U.S. COAST GUARD
Coast Guard Petty Officer 3rd Class John Paul Brown, a
damage controlman with Tactical Law Enforcement Team
Pacific, provides security on a dock in Port-au-Prince,
Haiti, during earthquake relief operations in January
2010. The team worked to provide a safe environment
for port specialists to help reopen the port facilities dam-
aged by the quake.
boarding of a potential target of interest, such as a go-fast
boat or semisubmersible.
Nagie said PACTACLET’s counterdrug mission has
evolved over the years.
“It’s never a steady-state game. We adapt, [the
smugglers] adapt, and every couple of years one has to
adjust to the other,” Nagie said.
His unit has adapted to the threat from go-fast
smuggling boats by adding an airborne-use-of-force
capability, and it is working on new tactics and procedures to adjust to the semi-submersible threat.
“We have been pretty aggressive with making changes
when needed,” Nagie said.
With a wide array of mission responsibilities, Nagie
said the biggest challenge his unit faces is filling all the
billets with the right personnel, adding that he expects
PACTACLET, currently at 115 billets, to grow by 21
billets over the summer as mission requirements grow.
Billet assignments are for three years and requests are
submitted through personnel service command. Ideally,
someone requesting to become a TACLET member has
Coast Guard boarding officer experience, service officials said. Training takes about 18 months and the physical and mission demand requirements for the units are
higher than standard Coast Guard requirements.
“They know this upfront, so it’s not a surprise,”
A comprehensive review of service programs and
missions, announced by Commandant Adm. Robert J.
Papp Jr. in his “State of the Coast Guard” speech in
February, will help determine if additional TACLET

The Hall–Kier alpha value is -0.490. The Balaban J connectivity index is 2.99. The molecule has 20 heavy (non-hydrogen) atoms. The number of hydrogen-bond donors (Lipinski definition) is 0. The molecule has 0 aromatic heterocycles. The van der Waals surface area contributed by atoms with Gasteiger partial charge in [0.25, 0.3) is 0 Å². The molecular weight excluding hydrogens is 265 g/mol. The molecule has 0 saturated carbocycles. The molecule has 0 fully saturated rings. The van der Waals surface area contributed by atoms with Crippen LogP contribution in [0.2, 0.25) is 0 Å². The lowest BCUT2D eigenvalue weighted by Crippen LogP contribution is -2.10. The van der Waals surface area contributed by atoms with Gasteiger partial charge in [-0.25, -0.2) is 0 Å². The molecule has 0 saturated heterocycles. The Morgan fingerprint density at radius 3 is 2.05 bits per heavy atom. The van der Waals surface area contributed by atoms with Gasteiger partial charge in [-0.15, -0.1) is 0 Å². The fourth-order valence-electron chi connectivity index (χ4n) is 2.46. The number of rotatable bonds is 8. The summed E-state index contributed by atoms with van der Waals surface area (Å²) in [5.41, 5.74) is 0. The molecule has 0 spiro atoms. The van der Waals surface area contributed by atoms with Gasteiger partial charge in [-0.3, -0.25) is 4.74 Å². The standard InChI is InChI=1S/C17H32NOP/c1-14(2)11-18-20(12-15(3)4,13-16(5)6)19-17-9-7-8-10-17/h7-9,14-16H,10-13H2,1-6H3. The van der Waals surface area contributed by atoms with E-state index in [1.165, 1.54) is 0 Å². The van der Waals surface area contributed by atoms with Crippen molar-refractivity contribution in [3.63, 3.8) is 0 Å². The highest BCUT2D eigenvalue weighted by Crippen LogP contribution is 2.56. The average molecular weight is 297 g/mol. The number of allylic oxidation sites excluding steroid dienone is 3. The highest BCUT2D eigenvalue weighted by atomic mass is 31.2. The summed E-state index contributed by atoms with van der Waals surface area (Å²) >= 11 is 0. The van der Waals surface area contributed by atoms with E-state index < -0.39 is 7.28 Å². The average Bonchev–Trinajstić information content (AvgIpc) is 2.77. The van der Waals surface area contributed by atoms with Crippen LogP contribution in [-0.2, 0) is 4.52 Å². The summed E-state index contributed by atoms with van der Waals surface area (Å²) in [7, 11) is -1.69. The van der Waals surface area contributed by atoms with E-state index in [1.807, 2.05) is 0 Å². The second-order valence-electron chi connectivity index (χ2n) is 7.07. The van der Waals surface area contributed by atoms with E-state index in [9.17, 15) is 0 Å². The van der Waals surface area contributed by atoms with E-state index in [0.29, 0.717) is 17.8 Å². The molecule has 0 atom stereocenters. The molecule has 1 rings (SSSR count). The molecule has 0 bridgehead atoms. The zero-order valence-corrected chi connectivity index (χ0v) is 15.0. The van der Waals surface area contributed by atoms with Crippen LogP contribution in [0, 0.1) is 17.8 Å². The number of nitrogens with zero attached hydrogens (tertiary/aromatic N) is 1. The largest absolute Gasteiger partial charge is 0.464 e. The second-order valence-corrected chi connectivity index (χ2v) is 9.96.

units and locations are needed.
“Currently, the Coast Guard is evaluating the entire
DOG specialized forces and we are constantly looking at
[deployable] types of skill sets, personnel and locations
to determine whether or not they are effectively and efficiently meeting the requirements,” Novotny said.
Lt. Cmdr. Michael Fredie, executive officer of
TACLET South, said his unit has increased the number
of teams and personnel from what it had a decade ago.
It currently has 135 billets split into nine teams,
whereas 10 years ago it was six billets per team and
“The number of personnel is increasing because our
concept is a winning one. It’s very inexpensive for the
Coast Guard to train, equip and deploy personnel on
other military ships so they can go out and do a mission,” Fredie said.
Funding for both TACLETs was $1.2 million in fiscal 2010. They also receive Department of Defense
Overseas Contingency Operations funding for deployable expenses.
TACLET South teams serve mostly aboard ships
patrolling the Eastern Pacific, Caribbean Sea, Gulf of
Aden and Arabian Gulf in support of various missions,
including searching for weapons of mass destruction,
counterdrug operations and piracy activity.
“Our primary mission is riding on a Navy ship and
looking for whatever is out there,” Fredie said.
TACLET South usually has a handful of personnel
assisting with the piracy task force. Fredie said his
units help prepare cases against suspected pirates, provide boarding specialists and the law enforcement
resources for gathering case information for the possible prosecution of piracy suspects. ■